What does a typical working day involve for you?
When I drag myself out of bed in the morning, I ask myself why the Swiss are such early risers. What’s their secret? My first coffee of the day, then on to the tram, luckily that’s downhill, which gets me into gear. At the Toni, I am regularly overwhelmed by the foyer. So much undefined space. «There are possibilities lurking here», I think … and look forward to my students.
Which topics are you focussing on at the moment?
I am interested in the globally interlaced story of design and its many chapters. Let’s take rubber from Myanmar as an example – on the one hand, it made it possible to insulate the first transatlantic telegraph cable, on the other, it served for all kinds of flourishes in early industrial mass production; or, the postcolonial legacy of Swiss textile production and the Afro-Brazilian adoption of St. Gallen embroidery in the Candomblé religion. Just like modernity as a whole, modern design is not an invention of the West, but emerged from encounters between continents, cultural practices and aesthetic traditions. These encounters were and are prone to conflicts – we can still observe similar adaptations and transfers happening today. That means you can’t approach these phenomena and experiences from a purely Western perspective and always need to work in a transcultural team.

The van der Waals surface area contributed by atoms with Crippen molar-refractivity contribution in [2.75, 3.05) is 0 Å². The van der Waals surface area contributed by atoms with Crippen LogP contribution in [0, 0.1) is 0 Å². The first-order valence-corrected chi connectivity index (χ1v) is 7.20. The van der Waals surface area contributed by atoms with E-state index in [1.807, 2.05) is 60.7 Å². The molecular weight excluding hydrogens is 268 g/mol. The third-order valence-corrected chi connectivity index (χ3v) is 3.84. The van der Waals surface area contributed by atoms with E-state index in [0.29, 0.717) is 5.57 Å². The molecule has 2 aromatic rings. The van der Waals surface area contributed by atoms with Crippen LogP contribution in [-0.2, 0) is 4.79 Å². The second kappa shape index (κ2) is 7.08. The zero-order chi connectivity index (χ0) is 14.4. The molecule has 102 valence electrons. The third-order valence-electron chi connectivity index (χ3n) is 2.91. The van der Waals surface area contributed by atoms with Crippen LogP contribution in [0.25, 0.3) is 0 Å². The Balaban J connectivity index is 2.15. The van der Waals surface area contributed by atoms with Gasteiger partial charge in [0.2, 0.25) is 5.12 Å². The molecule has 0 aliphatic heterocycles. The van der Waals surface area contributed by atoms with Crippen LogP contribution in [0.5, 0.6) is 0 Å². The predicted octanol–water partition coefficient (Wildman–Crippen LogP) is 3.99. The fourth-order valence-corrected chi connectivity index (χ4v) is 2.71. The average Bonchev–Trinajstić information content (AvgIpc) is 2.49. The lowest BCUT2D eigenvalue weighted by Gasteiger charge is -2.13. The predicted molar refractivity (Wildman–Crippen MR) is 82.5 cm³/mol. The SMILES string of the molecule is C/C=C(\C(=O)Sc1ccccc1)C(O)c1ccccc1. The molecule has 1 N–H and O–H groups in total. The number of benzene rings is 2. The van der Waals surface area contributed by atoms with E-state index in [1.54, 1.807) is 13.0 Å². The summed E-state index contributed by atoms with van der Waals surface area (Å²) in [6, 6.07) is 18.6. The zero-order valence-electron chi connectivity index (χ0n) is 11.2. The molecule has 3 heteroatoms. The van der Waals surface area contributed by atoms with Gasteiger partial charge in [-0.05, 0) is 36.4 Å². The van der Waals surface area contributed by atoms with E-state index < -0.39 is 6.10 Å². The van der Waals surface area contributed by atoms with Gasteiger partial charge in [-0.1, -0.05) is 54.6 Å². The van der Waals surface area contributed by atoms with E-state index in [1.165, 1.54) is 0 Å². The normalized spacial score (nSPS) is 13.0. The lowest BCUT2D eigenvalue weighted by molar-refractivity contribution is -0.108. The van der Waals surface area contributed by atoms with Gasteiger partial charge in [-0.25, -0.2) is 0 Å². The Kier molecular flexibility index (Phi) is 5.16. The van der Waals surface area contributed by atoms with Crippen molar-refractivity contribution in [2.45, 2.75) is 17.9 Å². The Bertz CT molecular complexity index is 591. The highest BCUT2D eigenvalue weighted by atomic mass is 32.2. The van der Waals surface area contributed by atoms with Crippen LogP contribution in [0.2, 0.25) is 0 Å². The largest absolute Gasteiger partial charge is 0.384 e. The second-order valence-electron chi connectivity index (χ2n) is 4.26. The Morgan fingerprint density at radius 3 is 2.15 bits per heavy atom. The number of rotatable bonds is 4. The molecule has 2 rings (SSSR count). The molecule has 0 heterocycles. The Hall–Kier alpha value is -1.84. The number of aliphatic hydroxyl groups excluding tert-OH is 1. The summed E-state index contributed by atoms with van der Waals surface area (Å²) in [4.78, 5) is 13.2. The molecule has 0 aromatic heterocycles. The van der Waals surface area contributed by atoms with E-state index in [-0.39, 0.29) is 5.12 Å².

What motivates you?
I have a weakness for certain fundamental questions, which I reckon are called «fundamental» because they can never be answered conclusively – such as the question concerning the interaction between design and society.